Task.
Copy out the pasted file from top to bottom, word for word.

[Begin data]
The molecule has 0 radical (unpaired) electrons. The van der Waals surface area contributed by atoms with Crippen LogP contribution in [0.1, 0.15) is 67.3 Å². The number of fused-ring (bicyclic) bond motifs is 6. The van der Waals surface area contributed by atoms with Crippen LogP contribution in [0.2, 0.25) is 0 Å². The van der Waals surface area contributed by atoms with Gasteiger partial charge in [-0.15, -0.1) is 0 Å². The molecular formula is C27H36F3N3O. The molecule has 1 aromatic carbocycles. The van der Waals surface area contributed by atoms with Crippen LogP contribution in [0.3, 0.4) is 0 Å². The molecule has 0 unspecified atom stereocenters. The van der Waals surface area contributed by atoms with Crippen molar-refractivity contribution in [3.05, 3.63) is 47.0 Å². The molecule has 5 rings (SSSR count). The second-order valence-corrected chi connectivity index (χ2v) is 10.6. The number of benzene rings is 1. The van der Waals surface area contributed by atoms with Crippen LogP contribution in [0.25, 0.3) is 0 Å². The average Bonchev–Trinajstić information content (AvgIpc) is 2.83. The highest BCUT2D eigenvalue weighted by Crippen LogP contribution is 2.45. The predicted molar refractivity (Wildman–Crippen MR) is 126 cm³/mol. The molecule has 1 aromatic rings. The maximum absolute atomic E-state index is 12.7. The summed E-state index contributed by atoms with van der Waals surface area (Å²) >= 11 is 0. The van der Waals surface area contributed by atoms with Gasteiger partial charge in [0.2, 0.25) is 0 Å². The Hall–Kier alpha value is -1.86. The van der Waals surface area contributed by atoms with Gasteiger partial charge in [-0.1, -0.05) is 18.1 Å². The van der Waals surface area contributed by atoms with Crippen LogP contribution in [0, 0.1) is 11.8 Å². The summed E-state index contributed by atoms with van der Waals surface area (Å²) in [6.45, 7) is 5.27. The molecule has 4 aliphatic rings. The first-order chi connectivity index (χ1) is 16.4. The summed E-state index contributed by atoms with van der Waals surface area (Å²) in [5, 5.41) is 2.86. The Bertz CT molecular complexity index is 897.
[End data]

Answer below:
The molecule has 0 radical (unpaired) electrons. The van der Waals surface area contributed by atoms with Crippen LogP contribution in [0.1, 0.15) is 67.3 Å². The number of fused-ring (bicyclic) bond motifs is 6. The van der Waals surface area contributed by atoms with Crippen LogP contribution in [0.2, 0.25) is 0 Å². The van der Waals surface area contributed by atoms with Gasteiger partial charge in [-0.15, -0.1) is 0 Å². The molecular formula is C27H36F3N3O. The molecule has 1 aromatic carbocycles. The van der Waals surface area contributed by atoms with Crippen LogP contribution in [0.3, 0.4) is 0 Å². The molecule has 0 unspecified atom stereocenters. The van der Waals surface area contributed by atoms with Crippen molar-refractivity contribution in [3.05, 3.63) is 47.0 Å². The molecule has 5 rings (SSSR count). The second-order valence-corrected chi connectivity index (χ2v) is 10.6. The number of benzene rings is 1. The van der Waals surface area contributed by atoms with Crippen LogP contribution in [0.25, 0.3) is 0 Å². The average Bonchev–Trinajstić information content (AvgIpc) is 2.83. The highest BCUT2D eigenvalue weighted by Crippen LogP contribution is 2.45. The predicted molar refractivity (Wildman–Crippen MR) is 126 cm³/mol. The molecule has 1 aromatic rings. The maximum absolute atomic E-state index is 12.7. The summed E-state index contributed by atoms with van der Waals surface area (Å²) >= 11 is 0. The van der Waals surface area contributed by atoms with Gasteiger partial charge in [0.2, 0.25) is 0 Å². The Hall–Kier alpha value is -1.86. The van der Waals surface area contributed by atoms with Gasteiger partial charge in [-0.1, -0.05) is 18.1 Å². The van der Waals surface area contributed by atoms with Crippen LogP contribution in [0, 0.1) is 11.8 Å². The summed E-state index contributed by atoms with van der Waals surface area (Å²) in [6.45, 7) is 5.27. The molecule has 4 aliphatic rings. The first-order chi connectivity index (χ1) is 16.4. The summed E-state index contributed by atoms with van der Waals surface area (Å²) in [5, 5.41) is 2.86. The Bertz CT molecular complexity index is 897.